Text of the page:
• Joe L. says:

      Thanks for the link, Rose. It’s very encouraging to see non-smokers beginning to feel threatened by the denormalization of smoking. Hopefully this is a sign of the times.

      I’m also intrigued by Audrey Silk’s commentary on that piece. How would the Tobacco Control goons react if we smokers all wore “Smoking is Normal” t-shirts on a daily basis? We can wear them in all the public places where we can’t smoke, like restaurants, pubs, parks, universities and even **gasp** elementary schools and day care centers! If the ban is truly about protecting innocent bystanders from the dangers of SHS, then there should be no problem whatsoever with the shirt. However, if the ban is actually about the denormalization of smoking (as we all know it is), what could anyone possibly do about it? Any attempt to prevent us from wearing these shirts in public would be an impingement of freedom of speech, and here in the U.S., nothing seems to stir up a bigger media firestorm than a violation of the First Amendment. This could prove to be an effective method to expose the social engineering endgame at hand to the masses, and if nothing else, it would really irk the hell out of these evil bastards who will have their slimy hands tied.

      • Rose says:

        Joe,I don’t think that many non smokers had come across the word “denormalise” before, to have the concept explained to them so clearly seems to have horrified them as it should.

        I was taken with this comment, I hadn’t thought about it that way before.

        “Imagine a future Seattle with squads of Denormalizers. They’d patrol the city like cops, but wouldn’t be meanies like cops are if you assault them. Instead, the Denormalizers would use a system of state-of-the-art monitors (cameras, parabolic microphones, drones, “bugs”, recording devices, etc.) to watch for any behavior requiring modification. A denormalizing van would quickly pull up to transgressors, throw a “safety net” over them if they fail to comply, and deposit them into a denormal chair.

        They’d be strapped in for their own safety and to prevent escape. Then the lecture(s) would begin. After completion, there’d be a test. It would be strictly pass/other. “Other” would indicate more lecture is necessary.

        Every government program starts out small, but grows better and better as times passes. This one small step could become the giant leap into a future we can all aspire to.”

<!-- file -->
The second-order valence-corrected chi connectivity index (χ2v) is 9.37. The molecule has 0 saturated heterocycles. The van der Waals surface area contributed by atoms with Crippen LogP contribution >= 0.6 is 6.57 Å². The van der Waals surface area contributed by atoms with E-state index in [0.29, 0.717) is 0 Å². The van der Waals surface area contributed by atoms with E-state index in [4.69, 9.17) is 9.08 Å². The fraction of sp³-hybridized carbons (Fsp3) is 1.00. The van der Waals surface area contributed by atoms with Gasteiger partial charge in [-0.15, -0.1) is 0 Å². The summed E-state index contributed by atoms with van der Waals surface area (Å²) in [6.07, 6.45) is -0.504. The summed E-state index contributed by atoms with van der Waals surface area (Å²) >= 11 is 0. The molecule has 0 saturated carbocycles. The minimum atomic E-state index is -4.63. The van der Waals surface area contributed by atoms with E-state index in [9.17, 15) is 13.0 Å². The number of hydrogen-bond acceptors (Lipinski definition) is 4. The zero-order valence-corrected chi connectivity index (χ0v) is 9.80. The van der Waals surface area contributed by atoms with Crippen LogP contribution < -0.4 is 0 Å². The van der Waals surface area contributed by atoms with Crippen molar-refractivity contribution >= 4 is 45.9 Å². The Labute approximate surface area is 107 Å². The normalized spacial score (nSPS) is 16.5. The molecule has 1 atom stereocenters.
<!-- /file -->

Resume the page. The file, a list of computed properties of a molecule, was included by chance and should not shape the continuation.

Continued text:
Scotland already have Denormalisers lecturing people in public, but at the moment it’s limited to smokers..

        “HOSPITALS are bringing in wardens, staff training sessions and blaring out loud tannoy messages to try to ensure all visitors abide by rules to keep their grounds smoke-free.

        One of the only health boards to introduce enforcers is NHS Greater Glasgow and Clyde, who will have smoke-free wardens patrolling hospital grounds as well as giving advice on quitting.”

  7. smokingscot says:


    I see they’re very keen to get a whacking great resort style casino operating in the Greek side of Cyprus (they’ve got stacks of small to medium ones in the Turkish controlled area and lots of people – who are not enormously patriotic – have been known to go over there and, to add insult to injury, aside from spending money (and never declaring their winnings to the tax man), even rub it in by staying overnight).

    Supposedly it’ll keep them in the government controlled part and hopefully attract pots of very wealthy people from the Middle East and Russia.

    Anyway it’s become terribly important they get some way to hike their revenue sources and when it comes to fiddly little things like the smoking ban putting off investors, well they simply deal with it thus:

    “The idea of banning smoking in the gaming areas suffered a similar veto, a decision that would have made Cyprus a no-go area for major casino operators.”


    Maybe they’re learning from those in Spain, who refused to amend their smoking ban and lost their mega resort: